Religion news in brief
11-year protest in Catholic church faces moment of reckoning
SCITUATE, Mass. (AP) - The nearly 11-year occupation of a closed Roman Catholic church by its former parishioners may be coming to an end.
A Massachusetts judge has ordered the Friends of St. Frances X. Cabrini to vacate as early as Friday. The group has occupied the Boston-area church night and day since October 2004.
But the protesters say they have no intention of leaving. They've appealed the court order and are prepared to be arrested for trespassing, if necessary.
The impasse places the Boston archdiocese, which is still recovering from a clergy sex abuse scandal, in an uncomfortable position. Protesters say their fight is about protecting the rights of Catholics to worship in churches they've known all their lives. They say it's also a stand against the sex abuse scandal.
School apologizes to 6th-grader for barring Bible verse
LAS VEGAS (AP) - A public charter school in North Las Vegas has apologized to a sixth-grader after telling her she couldn't use a Bible verse for a classroom assignment.
Non-profit legal group the Liberty Institute said the Somerset Academy issued a formal apology Friday.
Mackenzie Fraiser can now resubmit her technology class assignment with the Bible's John 3:16 verse. The assignment asked students to include an inspirational quote in a PowerPoint presentation about themselves.
The Liberty Institute sent a demand letter to the school on Wednesday asking for an apology within 10 days.
Somerset Academy board chairman Cody Noble says in the letter that the teacher and assistant principal made an inadvertent error interpreting the Department of Education's guidelines on religious expression.
Hartford police probing if pastor shooting was hate crime
HARTFORD, Conn. (AP) - Police in Hartford, Connecticut, are investigating the shooting of a pastor who was placing flags outside a church for Memorial Day.
Deputy Police Chief Brian Foley told WVIT-TV that investigators are keeping open the possibility that the shooting of 54-year-old Augustus Sealy of Shrewsbury, Massachusetts, on Sunday morning outside the First Church of the Nazarene was a hate crime.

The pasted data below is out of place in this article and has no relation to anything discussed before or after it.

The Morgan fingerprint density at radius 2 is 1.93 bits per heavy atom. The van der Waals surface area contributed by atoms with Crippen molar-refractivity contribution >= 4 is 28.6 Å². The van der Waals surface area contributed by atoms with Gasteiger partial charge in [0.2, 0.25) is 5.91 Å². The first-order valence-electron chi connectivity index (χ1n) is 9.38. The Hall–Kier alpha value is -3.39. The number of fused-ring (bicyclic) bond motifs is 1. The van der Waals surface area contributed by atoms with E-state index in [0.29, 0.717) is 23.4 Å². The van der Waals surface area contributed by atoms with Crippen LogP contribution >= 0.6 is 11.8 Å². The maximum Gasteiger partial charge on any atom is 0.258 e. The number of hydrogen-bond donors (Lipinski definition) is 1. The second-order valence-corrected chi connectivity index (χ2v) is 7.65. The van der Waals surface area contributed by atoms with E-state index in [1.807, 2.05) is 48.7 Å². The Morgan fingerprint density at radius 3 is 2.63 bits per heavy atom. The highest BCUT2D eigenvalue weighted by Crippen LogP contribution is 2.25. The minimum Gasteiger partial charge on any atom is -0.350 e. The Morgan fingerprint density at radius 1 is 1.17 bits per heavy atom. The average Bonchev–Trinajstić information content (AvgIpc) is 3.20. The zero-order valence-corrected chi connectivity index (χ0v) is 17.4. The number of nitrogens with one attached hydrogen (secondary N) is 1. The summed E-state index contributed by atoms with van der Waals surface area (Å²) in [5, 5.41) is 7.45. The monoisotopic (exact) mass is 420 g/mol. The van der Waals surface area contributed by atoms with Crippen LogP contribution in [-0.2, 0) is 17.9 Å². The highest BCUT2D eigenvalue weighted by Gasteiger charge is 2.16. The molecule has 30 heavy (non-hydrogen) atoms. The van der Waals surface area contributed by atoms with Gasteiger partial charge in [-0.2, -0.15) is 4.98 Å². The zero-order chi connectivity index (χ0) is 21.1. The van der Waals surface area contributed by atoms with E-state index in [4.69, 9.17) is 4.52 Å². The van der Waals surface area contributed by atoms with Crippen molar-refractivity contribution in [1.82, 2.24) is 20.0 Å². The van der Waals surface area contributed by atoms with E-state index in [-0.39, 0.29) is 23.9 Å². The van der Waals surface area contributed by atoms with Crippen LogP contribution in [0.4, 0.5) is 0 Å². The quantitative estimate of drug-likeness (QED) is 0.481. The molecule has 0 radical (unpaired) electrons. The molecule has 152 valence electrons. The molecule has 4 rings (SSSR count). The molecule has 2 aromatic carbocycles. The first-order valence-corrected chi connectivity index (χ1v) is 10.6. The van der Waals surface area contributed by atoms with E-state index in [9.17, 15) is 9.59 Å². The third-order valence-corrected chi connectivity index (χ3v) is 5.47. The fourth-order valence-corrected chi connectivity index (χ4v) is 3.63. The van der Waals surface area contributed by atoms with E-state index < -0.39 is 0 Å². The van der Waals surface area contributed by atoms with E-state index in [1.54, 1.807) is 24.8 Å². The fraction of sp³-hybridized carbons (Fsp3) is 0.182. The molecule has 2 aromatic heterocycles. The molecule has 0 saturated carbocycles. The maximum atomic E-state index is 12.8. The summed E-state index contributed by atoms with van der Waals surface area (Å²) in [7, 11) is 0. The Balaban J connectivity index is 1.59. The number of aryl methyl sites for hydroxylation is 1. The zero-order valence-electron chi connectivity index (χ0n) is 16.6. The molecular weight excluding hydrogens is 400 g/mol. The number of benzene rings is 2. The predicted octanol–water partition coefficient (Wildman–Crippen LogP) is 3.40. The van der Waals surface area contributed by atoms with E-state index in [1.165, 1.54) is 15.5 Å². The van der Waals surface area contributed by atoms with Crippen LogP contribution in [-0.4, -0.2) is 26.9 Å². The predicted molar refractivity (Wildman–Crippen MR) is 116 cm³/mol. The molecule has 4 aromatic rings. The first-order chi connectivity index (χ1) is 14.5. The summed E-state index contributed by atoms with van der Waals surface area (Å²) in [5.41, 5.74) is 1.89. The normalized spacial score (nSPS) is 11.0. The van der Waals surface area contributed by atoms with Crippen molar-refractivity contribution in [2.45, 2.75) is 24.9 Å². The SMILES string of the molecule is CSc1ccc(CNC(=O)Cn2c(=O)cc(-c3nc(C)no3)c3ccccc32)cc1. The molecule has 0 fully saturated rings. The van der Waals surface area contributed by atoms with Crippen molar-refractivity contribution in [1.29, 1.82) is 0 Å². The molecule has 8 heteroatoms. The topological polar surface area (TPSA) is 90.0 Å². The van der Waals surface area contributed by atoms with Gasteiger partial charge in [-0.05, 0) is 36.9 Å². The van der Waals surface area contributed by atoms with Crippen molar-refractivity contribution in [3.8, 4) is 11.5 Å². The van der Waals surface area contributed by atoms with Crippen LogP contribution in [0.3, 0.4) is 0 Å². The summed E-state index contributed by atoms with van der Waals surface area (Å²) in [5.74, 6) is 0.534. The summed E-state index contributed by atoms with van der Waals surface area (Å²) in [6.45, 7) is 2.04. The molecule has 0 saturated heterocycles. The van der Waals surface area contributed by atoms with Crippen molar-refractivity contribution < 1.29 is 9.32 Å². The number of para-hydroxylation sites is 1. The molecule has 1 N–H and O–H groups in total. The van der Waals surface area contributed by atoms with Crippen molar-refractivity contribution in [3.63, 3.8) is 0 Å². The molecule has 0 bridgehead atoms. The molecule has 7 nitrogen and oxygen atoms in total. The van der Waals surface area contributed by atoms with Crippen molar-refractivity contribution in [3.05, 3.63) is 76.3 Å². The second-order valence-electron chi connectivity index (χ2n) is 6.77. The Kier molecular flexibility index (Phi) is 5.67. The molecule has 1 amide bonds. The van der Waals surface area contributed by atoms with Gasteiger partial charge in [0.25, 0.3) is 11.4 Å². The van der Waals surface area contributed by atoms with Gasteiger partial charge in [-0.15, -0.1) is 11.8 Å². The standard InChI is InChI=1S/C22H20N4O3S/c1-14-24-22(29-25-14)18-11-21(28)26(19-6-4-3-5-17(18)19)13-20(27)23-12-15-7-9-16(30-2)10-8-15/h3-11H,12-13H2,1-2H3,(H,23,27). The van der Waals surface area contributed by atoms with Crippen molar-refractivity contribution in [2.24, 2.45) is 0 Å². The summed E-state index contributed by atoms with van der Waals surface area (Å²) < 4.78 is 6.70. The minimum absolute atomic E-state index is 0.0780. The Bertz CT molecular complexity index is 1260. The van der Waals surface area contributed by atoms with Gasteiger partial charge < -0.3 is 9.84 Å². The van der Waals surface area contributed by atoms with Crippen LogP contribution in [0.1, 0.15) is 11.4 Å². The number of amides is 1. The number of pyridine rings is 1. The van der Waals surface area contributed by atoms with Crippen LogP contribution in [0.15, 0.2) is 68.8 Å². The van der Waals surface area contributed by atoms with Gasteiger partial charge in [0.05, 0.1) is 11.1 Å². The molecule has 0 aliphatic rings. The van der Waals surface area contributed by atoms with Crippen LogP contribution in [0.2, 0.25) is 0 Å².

Foley said the church is accepting and open to gays, lesbians, bisexuals and transgender people and comments were made at the crime scene that were hateful toward the LGBT community.
Sealy's wife says he is expected to recover. Police say he was shot in the right leg and left shoulder. No arrests were announced.
Church members planned to hold a vigil against violence Tuesday evening.
Militia name for Anbar fight draws ire
BAGHDAD (AP) - The name Shiite militias are using to describe the Iraqi operation to retake Anbar province from the Islamic State group is arousing concern at the Pentagon over its sectarian tilt.
The Popular Mobilization Units have named the battle that began Tuesday in Arabic: "Labaik Ya Hussein." That means "I am here, Hussein" in English. It refers to a grandson of Islam's Prophet Muhammad who is revered by Shiite Muslims.
That has added to the worries about the Shiite militias operating in Anbar, a predominantly Sunni province long suspicious of the Shiite-led government in Baghdad. At the Pentagon, spokesman Col. Steve Warren called the title "unhelpful."
But Karim al-Nouri, a spokesman for the Popular Mobilization Units, said the name isn't sectarian because, in his words, "all Iraqis, regardless of their sect or religion, love Imam Hussein."
Knotty exhibit planned for pope symbolizes life's challenges
PHILADELPHIA (AP) - A knotty exhibit being created for Pope Francis' upcoming trip to Philadelphia will let visitors acknowledge the challenges in their daily lives.
The installation, to be built in the shape of a grotto next to the city's Roman Catholic cathedral, is inspired by a painting called "Mary, Undoer of Knots" that holds special meaning for the pope.
People will be invited to write down their own problems on provided material, most likely ribbon, and tie them to the grotto, leaving them behind. They'll also be encouraged to help others by loosening and removing a knot already in place.
Artist Meg Saligman hopes to gather hundreds of thousands of knots before the September papal visit by holding workshops throughout the city and allowing others to send in their problems via the website mercyandjustice.org.